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Results Found (196), Result Page (1 of 40)
Search Aspect ( Wood Lane )
Location - Leeds & District

[1]
Aerial View, Outer Ring Road, Otley Road, Weetwood Lane (Weetwood) (1 comment)
Black & White imageUndated. The Weetwood section of the Outer Ring Road runs from top to bottom on the right of this view. Weetwood Lane begins in the centre of the bottom edge and curves around to the left, with houses in the Foxhill estate visible beneath. Some of the properties are still under construction, visible on the left edge. In the centre of the estate, surrounded by trees, is Weetwood Grove. Moving back are the Leeds University Athletic grounds with the rugby pitch, pavilion and running track all clearly visible. In the top right-hand corner, Lawnswood School (formerly Leeds Modern) can be seen at the junction of the Ring Road and Otley Road which continues to the left and right. In the top left corner, part of Headingley Waterworks are in view.
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[2]
Aspect 14 from the Carlton area (Little London)
Black & White image19th January 2006. Image shows Aspect 14 in Elmwood Lane at the junction with Claypit Lane taken from the Carlton area. The building, on 14 floors was built to a height of 44 metres between 2002 and 2003. It offers residential apartments with views of Leeds from the upper floors and is marketed as affordable city centre living. Photograph courtesy of James William Bell.
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[3]
Bardon Hall, entrance gates (Weetwood) (6 comments)
Black & White image30th January 1906 On Weetwood Lane, built on land which had been part of the Weetwood Hall estate. Thomas Simpson commissioned his cousin John Simpson to design Bardon Hall. It was built between 1873-75 in Victorian Gothic style. Thomas Simpson died in 1898, the property was purchased by Joseph Pickersgill in 1899. Pickersgill was a millionaire, having made his fortune as a race-horse owner and turf commissioner. He was also a partner in Chorley and Pickersgill printers who had the Electric Press building in Cookridge Street. His contribution to the development of Bardon Hall was the building of a magnificent stable block. He died in 1820 aged 71. The house was purchased by the Roman Catholic Church and became the Bishops' House, residence for the Bishops of Leeds. Between 1951-1956 it was home to Cardinal Heenan. It then became Our Lady's Primary School c. 1960s to 1980s, and St. Urbans School in the 1990s. In 1999, the house and land were sold to a developer and were made into private apartments. The stables were demolished.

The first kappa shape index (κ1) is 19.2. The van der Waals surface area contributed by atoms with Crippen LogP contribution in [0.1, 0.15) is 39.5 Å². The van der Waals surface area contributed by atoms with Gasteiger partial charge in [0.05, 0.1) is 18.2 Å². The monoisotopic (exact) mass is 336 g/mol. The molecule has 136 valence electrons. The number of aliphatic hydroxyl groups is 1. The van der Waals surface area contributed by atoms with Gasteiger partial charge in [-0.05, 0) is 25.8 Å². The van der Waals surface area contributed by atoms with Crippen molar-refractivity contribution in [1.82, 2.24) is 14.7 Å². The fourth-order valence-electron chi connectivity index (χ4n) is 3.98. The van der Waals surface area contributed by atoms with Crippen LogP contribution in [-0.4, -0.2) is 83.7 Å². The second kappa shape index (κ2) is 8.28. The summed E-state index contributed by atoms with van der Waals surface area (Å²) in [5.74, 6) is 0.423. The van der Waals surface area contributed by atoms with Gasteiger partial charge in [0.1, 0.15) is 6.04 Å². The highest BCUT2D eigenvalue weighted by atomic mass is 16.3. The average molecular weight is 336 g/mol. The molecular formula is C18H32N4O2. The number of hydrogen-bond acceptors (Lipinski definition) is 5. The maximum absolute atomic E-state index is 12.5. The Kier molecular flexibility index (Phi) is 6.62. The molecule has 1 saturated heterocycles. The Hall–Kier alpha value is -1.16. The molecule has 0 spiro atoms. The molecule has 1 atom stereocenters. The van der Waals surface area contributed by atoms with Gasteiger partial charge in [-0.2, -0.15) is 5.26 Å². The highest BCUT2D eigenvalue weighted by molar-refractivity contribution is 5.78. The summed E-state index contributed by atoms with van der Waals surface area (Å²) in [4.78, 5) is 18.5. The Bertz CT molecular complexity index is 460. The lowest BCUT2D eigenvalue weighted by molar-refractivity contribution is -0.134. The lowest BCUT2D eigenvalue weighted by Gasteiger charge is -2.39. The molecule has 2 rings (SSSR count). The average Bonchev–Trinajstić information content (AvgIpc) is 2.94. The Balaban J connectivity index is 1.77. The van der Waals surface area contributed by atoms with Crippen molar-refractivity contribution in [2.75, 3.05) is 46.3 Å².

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[4]
Bardon Hall, entrance gates (Weetwood) (7 comments)
Black & White image30th January 1906. On Weetwood Lane, built on land which had been part of the Weetwood Hall Estate. Thomas Simpson commissioned his cousin John Simpson to design Bardon Hall. It was built between 1873 and 1875 in the Victorian Gothic style. Thomas Simpson died in 1898 and the property was purchased by Joseph Pickersgill in 1899. Pickersgill was a millionaire, having made his fortune as a race-horse owner and turf commissioner. He was also a partner in Chorley and Pickersgill printers who had the Electric Press building in Cookridge Street. His contribution to the development of Bardon Hill was the building of a magnificent stable block. He died in 1920 aged 71. The house was purchased by the Roman Catholic Church and became the Bishops' House, residence for the Bishops of Leeds. Between 1951 and 1956 it was home to Cardinal John Heenan. It then became a primary school and was latterly called St. Urbans School. In 1999, the house and land were sold to a developer.
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[5]
Bowling Green, Fearnville Recreation Ground (Gipton)
Colour image7th September 2000. View of one of the bowling greens at Fearnville Recreation Ground, just off Oakwood Lane. People can be seen on the green and at the bowling hut at the far side of the green.
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